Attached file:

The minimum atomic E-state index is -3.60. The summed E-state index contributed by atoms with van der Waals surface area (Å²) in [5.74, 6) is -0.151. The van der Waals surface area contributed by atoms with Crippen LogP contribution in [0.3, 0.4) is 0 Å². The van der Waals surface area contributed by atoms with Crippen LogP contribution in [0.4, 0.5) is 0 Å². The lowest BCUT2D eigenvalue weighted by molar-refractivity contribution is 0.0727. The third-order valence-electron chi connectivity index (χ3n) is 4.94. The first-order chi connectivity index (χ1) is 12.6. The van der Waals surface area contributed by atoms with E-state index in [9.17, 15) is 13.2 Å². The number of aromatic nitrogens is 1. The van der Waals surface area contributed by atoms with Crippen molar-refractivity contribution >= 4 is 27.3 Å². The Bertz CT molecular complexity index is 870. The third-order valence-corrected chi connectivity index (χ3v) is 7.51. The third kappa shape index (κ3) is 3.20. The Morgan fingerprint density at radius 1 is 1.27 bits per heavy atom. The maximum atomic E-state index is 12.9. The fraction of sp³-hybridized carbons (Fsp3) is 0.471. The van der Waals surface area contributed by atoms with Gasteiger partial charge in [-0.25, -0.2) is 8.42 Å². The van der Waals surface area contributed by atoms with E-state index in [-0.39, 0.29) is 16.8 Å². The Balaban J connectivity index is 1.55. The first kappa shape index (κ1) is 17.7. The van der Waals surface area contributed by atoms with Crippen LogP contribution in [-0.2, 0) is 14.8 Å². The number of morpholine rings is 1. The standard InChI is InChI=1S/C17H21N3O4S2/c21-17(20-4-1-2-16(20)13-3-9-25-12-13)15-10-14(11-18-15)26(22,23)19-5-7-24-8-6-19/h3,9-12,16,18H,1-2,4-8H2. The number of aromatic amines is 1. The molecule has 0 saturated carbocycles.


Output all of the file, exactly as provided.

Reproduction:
The minimum atomic E-state index is -3.60. The summed E-state index contributed by atoms with van der Waals surface area (Å²) in [5.74, 6) is -0.151. The van der Waals surface area contributed by atoms with Crippen LogP contribution in [0.3, 0.4) is 0 Å². The van der Waals surface area contributed by atoms with Crippen LogP contribution in [0.4, 0.5) is 0 Å². The lowest BCUT2D eigenvalue weighted by molar-refractivity contribution is 0.0727. The third-order valence-electron chi connectivity index (χ3n) is 4.94. The first-order chi connectivity index (χ1) is 12.6. The van der Waals surface area contributed by atoms with E-state index in [9.17, 15) is 13.2 Å². The number of aromatic nitrogens is 1. The van der Waals surface area contributed by atoms with Crippen molar-refractivity contribution >= 4 is 27.3 Å². The Bertz CT molecular complexity index is 870. The third-order valence-corrected chi connectivity index (χ3v) is 7.51. The third kappa shape index (κ3) is 3.20. The Morgan fingerprint density at radius 1 is 1.27 bits per heavy atom. The maximum atomic E-state index is 12.9. The fraction of sp³-hybridized carbons (Fsp3) is 0.471. The van der Waals surface area contributed by atoms with Gasteiger partial charge in [-0.25, -0.2) is 8.42 Å². The van der Waals surface area contributed by atoms with E-state index in [-0.39, 0.29) is 16.8 Å². The Balaban J connectivity index is 1.55. The first kappa shape index (κ1) is 17.7. The van der Waals surface area contributed by atoms with Crippen LogP contribution in [-0.2, 0) is 14.8 Å². The number of morpholine rings is 1. The standard InChI is InChI=1S/C17H21N3O4S2/c21-17(20-4-1-2-16(20)13-3-9-25-12-13)15-10-14(11-18-15)26(22,23)19-5-7-24-8-6-19/h3,9-12,16,18H,1-2,4-8H2. The number of aromatic amines is 1. The molecule has 0 saturated carbocycles.